Are China’s Carbon Emissions China’s?

The United States and other nations that trade heavily with China are indirectly responsible for nearly a quarter of China’s carbon emissions, according to a briefing note issued late Friday by the U.K.’s Tyndall Centre for Climate Change Research.

Last week, we wrote about a new study showing that global carbon emissions in 2006 were 35 percent above the 1990 baseline set down in the Kyoto Protocol. For some time, head-scratching over a successor treaty to Kyoto has occupied climate scientists and economists. This task is becoming much more difficult as it becomes clear that carbon-emissions trends may not belong to individual nations at all, but the fluid trade systems that weave them together. “[Research] suggests that a focus on emissions within national borders may miss the point,” the Tyndall authors write.

Tao Wang and Jim Watson conclude in the briefing note, titled “Who Owns China’s Carbon Emissions?”:

Whilst the nation state is at the heart of most international negotiations and treaties such as those for combating climate change, global trade means that a county’s carbon footprint is open to some interpretation. Should countries be concerned with emissions within their borders (as is currently the case), or should they also be responsible for emissions due to the production of good and services they consume? The scale of emissions from exports from countries such as China and the neglect of emissions from international transport provide some arguments for the latter approach.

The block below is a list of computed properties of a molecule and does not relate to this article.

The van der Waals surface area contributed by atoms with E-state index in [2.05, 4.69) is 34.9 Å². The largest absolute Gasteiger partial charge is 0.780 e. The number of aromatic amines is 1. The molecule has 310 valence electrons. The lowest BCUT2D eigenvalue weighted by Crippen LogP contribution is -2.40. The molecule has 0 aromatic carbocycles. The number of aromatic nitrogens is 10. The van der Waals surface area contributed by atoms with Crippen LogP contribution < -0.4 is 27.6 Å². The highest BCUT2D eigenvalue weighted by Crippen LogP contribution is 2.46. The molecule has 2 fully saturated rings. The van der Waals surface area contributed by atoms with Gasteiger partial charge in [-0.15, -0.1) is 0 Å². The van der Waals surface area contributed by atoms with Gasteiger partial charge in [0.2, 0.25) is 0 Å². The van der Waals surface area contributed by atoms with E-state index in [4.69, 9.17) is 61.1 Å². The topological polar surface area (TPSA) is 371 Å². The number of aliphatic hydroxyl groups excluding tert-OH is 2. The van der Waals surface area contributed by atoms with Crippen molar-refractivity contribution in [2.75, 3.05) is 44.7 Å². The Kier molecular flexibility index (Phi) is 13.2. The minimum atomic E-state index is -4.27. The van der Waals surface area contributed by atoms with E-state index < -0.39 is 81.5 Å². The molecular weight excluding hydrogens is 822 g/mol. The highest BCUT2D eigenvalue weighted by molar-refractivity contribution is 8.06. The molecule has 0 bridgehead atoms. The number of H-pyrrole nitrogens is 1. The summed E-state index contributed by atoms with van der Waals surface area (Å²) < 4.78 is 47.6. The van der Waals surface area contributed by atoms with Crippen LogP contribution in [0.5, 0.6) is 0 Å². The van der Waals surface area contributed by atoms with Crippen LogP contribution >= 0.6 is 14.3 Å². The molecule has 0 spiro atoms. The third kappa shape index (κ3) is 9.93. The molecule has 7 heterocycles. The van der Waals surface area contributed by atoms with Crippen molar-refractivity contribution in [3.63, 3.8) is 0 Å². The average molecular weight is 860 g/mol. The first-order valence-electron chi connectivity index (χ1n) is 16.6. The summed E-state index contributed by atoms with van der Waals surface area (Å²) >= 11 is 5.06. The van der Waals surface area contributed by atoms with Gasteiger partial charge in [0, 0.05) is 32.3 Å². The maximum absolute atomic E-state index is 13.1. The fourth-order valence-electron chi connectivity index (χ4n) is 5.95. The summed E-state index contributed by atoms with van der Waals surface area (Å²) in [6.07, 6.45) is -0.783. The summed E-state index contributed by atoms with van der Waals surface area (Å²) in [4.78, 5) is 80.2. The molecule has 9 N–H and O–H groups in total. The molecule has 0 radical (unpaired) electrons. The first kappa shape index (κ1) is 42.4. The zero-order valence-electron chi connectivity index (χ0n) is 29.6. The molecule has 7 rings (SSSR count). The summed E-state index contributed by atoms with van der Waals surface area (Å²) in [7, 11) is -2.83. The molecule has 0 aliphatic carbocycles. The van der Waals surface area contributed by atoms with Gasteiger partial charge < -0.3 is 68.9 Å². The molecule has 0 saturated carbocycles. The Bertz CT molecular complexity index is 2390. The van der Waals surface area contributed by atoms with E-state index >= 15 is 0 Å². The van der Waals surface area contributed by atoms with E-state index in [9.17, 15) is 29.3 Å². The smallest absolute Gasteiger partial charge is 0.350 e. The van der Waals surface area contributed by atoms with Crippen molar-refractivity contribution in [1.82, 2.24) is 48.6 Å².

This research opens the door for confusion and contradiction among players in the U.S. climate debates. Are proponents of free-trade likely to voluntarily accept research about–and therefore responsibility for–the fraction of trade partners’ emissions generated by goods the U.S. buys? Will U.S. companies that move production off-shore, to China and other developing countries, count emissions in the nation they are generated or the nation their goods are sold? How can proponents of national legislation restrict themselves to Congress, when only international treaties can address the full carbon footprint of American consumers. These questions strike at the heart of what it means to live in a globalized world–and even who we are as individuals, Americans? Global consumers? Economic players on the playing field of international economic regulatory bodies, such as NAFTA or the World Trade Organization? These questions need to be answered as a post-Kyoto plan is designed.


Click on figure for more detail. See below for more discussion:

The thorny questions that emerge from this research are a subset in the years-long debate already underway about who should bear responsibility for carbon emissions. Developed nations, or at least the U.S., argue that they shouldn’t regulate until after the fastest-growing emitters buckled down. China is the fastest growing and the largest emitter. China and other growing economies say that the Western world has had the largest cumulative impact on emissions. Data backing arguments in this debate is cogently summarized in a May PNAS paper we wrote about here. This graphic compares four sets of data, each of which buffers somebody’s argument in the international finger-pointing. The bar on the left shows the nations responsible for cumulative emissions. The next bar to the right shows the 2004 emissions totals for the various countries. The third bar shows the growth among various carbon polluters in 2004. The last bar shows world population–an ominous sign for the future of emissions growth.